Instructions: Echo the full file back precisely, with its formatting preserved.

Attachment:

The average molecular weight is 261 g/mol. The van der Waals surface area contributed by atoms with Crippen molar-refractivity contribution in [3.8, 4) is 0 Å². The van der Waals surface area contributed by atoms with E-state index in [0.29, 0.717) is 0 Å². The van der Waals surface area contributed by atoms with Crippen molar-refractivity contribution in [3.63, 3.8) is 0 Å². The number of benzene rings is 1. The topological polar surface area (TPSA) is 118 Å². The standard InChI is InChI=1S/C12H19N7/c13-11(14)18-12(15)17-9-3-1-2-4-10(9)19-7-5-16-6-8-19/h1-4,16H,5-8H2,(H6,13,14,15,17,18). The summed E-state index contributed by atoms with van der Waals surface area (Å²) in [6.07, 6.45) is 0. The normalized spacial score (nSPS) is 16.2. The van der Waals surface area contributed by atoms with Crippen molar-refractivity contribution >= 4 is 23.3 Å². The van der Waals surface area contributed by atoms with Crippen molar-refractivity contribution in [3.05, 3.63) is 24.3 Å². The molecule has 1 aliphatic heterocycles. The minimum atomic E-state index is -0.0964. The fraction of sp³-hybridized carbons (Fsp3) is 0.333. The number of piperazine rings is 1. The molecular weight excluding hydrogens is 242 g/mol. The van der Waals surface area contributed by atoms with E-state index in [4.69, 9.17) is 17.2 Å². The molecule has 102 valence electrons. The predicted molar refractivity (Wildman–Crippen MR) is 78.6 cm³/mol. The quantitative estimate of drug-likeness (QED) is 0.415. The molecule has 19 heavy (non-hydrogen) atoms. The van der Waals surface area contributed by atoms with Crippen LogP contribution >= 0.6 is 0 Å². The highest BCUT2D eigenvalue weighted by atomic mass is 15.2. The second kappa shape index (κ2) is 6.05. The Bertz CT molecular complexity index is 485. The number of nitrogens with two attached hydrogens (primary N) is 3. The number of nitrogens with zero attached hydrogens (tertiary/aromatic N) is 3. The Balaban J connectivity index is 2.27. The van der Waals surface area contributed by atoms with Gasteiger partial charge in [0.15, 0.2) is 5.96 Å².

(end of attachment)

The average molecular weight is 261 g/mol. The van der Waals surface area contributed by atoms with Crippen molar-refractivity contribution in [3.8, 4) is 0 Å². The van der Waals surface area contributed by atoms with E-state index in [0.29, 0.717) is 0 Å². The van der Waals surface area contributed by atoms with Crippen molar-refractivity contribution in [3.63, 3.8) is 0 Å². The number of benzene rings is 1. The topological polar surface area (TPSA) is 118 Å². The standard InChI is InChI=1S/C12H19N7/c13-11(14)18-12(15)17-9-3-1-2-4-10(9)19-7-5-16-6-8-19/h1-4,16H,5-8H2,(H6,13,14,15,17,18). The summed E-state index contributed by atoms with van der Waals surface area (Å²) in [6.07, 6.45) is 0. The normalized spacial score (nSPS) is 16.2. The van der Waals surface area contributed by atoms with Crippen molar-refractivity contribution >= 4 is 23.3 Å². The van der Waals surface area contributed by atoms with Crippen molar-refractivity contribution in [3.05, 3.63) is 24.3 Å². The molecule has 1 aliphatic heterocycles. The minimum atomic E-state index is -0.0964. The fraction of sp³-hybridized carbons (Fsp3) is 0.333. The number of piperazine rings is 1. The molecular weight excluding hydrogens is 242 g/mol. The van der Waals surface area contributed by atoms with E-state index in [4.69, 9.17) is 17.2 Å². The molecule has 102 valence electrons. The predicted molar refractivity (Wildman–Crippen MR) is 78.6 cm³/mol. The quantitative estimate of drug-likeness (QED) is 0.415. The molecule has 19 heavy (non-hydrogen) atoms. The van der Waals surface area contributed by atoms with Crippen LogP contribution >= 0.6 is 0 Å². The highest BCUT2D eigenvalue weighted by atomic mass is 15.2. The second kappa shape index (κ2) is 6.05. The Bertz CT molecular complexity index is 485. The number of nitrogens with two attached hydrogens (primary N) is 3. The number of nitrogens with zero attached hydrogens (tertiary/aromatic N) is 3. The Balaban J connectivity index is 2.27. The van der Waals surface area contributed by atoms with Gasteiger partial charge in [0.15, 0.2) is 5.96 Å².